Blogging From A to Z April Challenge


People who care for others have to take care of themselves to avoid caregiver burnout and other emotional and physical problems.

As part of our advocacy work, we encourage our members and friends to take care of themselves. Many parents don’t see themselves as “caregivers.”

“Caregiving takes many forms. Many of us help older, sick, or disabled family members and friends every day. We know we are helping, but we don’t think of ourselves as caregivers. We are glad to do this and feel rewarded by it, but if the demands are heavy, over time we can also become exhausted and stressed. We think we should be able to handle caregiving roles on top of busy work and family schedules and begin to feel guilty and depressed as our stamina wanes.” – Family Caregiver Alliance

As our children age our chances of reaching a point where caregiving over a lifetime takes its toll increase.

“Over all, caregivers who experience the greatest emotional stress tend to be female. They are at risk for high levels of stress, frustration, anxiety, exhaustion and anger, depression, increased use of alcohol or other substances, reduced immune response, poor physical health and more chronic conditions, neglecting their own care and have higher mortality rates compared to noncaregivers.” – Family Caregiver Alliance

Spoon Theory, written by Christine Miserandino, provides a way of visualizing how we use a finite amount of energy each day.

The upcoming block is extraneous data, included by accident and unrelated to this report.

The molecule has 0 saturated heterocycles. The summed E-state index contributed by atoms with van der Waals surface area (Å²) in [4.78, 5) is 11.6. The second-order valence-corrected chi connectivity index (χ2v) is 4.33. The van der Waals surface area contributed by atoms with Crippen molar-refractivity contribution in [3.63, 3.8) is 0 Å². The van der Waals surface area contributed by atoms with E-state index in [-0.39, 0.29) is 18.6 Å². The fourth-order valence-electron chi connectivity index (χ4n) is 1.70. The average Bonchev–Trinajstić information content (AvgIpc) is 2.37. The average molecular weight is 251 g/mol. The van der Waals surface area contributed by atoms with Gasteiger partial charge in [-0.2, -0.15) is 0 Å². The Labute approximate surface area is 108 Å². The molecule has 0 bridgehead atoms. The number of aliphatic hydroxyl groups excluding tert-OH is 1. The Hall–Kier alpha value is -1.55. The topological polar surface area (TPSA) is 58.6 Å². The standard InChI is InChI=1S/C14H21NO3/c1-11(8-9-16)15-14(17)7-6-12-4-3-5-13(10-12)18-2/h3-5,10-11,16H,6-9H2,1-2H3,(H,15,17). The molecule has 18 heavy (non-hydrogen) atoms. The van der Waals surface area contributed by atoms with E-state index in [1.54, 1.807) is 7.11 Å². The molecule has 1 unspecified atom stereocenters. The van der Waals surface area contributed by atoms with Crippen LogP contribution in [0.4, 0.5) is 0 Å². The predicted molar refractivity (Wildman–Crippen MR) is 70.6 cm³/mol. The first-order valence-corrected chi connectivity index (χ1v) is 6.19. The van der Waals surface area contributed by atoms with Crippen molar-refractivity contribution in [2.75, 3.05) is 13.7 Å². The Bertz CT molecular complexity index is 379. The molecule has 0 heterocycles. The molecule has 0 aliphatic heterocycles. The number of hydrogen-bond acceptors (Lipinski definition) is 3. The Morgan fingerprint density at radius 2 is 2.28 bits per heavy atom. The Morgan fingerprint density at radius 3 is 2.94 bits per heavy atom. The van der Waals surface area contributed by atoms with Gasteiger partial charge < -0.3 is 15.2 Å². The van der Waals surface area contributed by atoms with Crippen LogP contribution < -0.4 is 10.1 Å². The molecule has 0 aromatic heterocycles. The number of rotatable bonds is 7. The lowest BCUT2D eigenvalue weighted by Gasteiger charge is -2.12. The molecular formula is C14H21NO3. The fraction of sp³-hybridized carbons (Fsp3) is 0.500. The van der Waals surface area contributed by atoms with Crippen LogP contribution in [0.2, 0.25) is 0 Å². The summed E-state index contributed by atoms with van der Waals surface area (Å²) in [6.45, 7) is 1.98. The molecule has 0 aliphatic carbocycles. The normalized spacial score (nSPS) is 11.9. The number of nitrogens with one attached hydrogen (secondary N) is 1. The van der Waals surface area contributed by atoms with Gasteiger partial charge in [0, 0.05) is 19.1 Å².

Spoon theory


Groups like Family Caregiver Alliance and Caregiver Action Network give great tips on how to take care of you.

  1. Seek support from other caregivers. You are not alone!
  2. Take care of your own health so that you can be strong enough to take care of your loved one.
  3. Accept offers of help and suggest specific things people can do to help you.
  4. Learn how to communicate effectively with doctors.
  5. Caregiving is hard work so take respite breaks often.
  6. Watch out for signs of depression and don’t delay getting professional help when you need it.
  7. Be open to new technologies that can help you care for your loved one.
  8. Organize medical information so it’s up to date and easy to find.
  9. Make sure legal documents are in order.
  10. Give yourself credit for doing the best you can in one of the toughest jobs there is!

Caregiver Action Network

Unpaid family caregiving has gotten a great deal of attention and advocacy itself lately.

“Each year, unpaid family caregivers provide 37 billion hours of unpaid care, valued at an estimated $470 billion — as much as the combined annual sales of Apple, Hewlett Packard, IBM and Microsoft.” – AARP  

AARP helped get the Recognize, Assist, Include, Support and Engage (RAISE) Family Caregivers Act signed by the President.

“Among its provisions, the RAISE act calls for bringing together public and private sectors to recommend actions that communities, government, providers and others can take to make it easier for caregivers to coordinate care and receive information, referrals and resources.”- AARP  

How do you care for yourself?


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